Real-time experiment shows efficacy of renewable grids during blackouts

Last summer, we wrote about the National Renewable Energy Laboratory (NREL) in Golden, Colorado. The facility is a collection of green energy experiments, including wind power, solar panels, and hydrogen energy storage. The goal of NREL is to demonstrate how the US could create truly scaled and reliable renewable energy infrastructure.

One lingering concern researchers have is how communities will be able to restore wind- and solar-rich grids after blackouts. Recently, an unexpected transformer blow-up offered an opportunity for the researchers to put their theories and concerns to the test in a real-time situation. And it turns out renewables exceeded expectations. 

When the transformer blew, many engineers called for a diesel-powered generator to be brought in to get the facility up and running again. Ben Kroposki, director of power system engineering, proposed using the emergency as a way to see if renewables could pull through in similar real-world situations. 

Using a practice called “islanding,” the engineers restarted small system components and then used those to jumpstart larger facility components. Using small batteries, they recharged the facility’s primary lithium-ion battery which in turn provided enough power to activate computers in the campus control room and restart the solar array.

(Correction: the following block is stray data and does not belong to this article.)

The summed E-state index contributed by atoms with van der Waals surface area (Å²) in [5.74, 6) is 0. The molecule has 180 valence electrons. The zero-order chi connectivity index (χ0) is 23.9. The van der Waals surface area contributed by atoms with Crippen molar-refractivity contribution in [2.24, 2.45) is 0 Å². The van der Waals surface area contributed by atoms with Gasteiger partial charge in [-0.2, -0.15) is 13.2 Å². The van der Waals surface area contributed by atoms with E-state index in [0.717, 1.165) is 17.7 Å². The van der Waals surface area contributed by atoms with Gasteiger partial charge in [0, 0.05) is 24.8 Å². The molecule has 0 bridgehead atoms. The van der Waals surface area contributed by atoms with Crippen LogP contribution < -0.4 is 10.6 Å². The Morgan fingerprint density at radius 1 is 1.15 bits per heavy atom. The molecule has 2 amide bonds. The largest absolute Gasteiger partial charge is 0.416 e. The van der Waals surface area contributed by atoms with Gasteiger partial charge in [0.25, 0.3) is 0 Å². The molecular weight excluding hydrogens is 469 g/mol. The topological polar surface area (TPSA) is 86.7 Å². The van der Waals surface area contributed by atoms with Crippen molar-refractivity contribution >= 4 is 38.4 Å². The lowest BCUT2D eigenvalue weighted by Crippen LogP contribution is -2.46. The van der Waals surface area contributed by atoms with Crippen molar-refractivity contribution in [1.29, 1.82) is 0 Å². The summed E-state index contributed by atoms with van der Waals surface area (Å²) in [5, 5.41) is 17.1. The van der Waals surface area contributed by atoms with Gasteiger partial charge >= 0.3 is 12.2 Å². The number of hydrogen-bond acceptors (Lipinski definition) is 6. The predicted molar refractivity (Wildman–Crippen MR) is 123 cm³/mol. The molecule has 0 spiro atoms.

All said and done, the process took about a week of trial and error to successfully get the systems back online without the use of combustion energy, but it demonstrated that all-renewable grids can in fact withstand unexpected blackouts and even recover from them without resorting to non-renewable sources. Now, the researchers are equipped with a plan of action should a renewable grid ever go down. 

“What we’ve done here can really be a good blueprint for cyberattacks, extreme weather, equipment failure events of various kinds and, you know, how do you get the system back up quickly,” said Daniel Laird, who directs NREL’s wind power center. 

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